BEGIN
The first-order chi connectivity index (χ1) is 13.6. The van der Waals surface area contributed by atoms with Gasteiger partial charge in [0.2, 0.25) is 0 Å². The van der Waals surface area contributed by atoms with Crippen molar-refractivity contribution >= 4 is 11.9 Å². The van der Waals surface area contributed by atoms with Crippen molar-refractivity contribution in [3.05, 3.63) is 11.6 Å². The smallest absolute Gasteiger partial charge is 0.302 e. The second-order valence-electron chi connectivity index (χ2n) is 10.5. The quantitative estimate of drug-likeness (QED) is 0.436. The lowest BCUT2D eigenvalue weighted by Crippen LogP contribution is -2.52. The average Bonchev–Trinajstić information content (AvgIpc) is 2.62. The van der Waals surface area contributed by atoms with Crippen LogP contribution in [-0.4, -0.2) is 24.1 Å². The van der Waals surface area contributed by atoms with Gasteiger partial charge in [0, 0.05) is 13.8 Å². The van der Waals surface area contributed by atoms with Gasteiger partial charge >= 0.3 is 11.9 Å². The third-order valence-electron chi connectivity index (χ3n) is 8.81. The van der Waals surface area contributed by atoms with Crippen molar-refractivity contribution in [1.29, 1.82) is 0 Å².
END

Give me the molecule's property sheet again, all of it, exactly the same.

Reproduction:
The first-order chi connectivity index (χ1) is 13.6. The van der Waals surface area contributed by atoms with Gasteiger partial charge in [0.2, 0.25) is 0 Å². The van der Waals surface area contributed by atoms with Crippen molar-refractivity contribution >= 4 is 11.9 Å². The van der Waals surface area contributed by atoms with Crippen molar-refractivity contribution in [3.05, 3.63) is 11.6 Å². The smallest absolute Gasteiger partial charge is 0.302 e. The second-order valence-electron chi connectivity index (χ2n) is 10.5. The quantitative estimate of drug-likeness (QED) is 0.436. The lowest BCUT2D eigenvalue weighted by Crippen LogP contribution is -2.52. The average Bonchev–Trinajstić information content (AvgIpc) is 2.62. The van der Waals surface area contributed by atoms with Crippen LogP contribution in [-0.4, -0.2) is 24.1 Å². The van der Waals surface area contributed by atoms with Gasteiger partial charge in [0, 0.05) is 13.8 Å². The van der Waals surface area contributed by atoms with Gasteiger partial charge >= 0.3 is 11.9 Å². The third-order valence-electron chi connectivity index (χ3n) is 8.81. The van der Waals surface area contributed by atoms with Crippen molar-refractivity contribution in [1.29, 1.82) is 0 Å².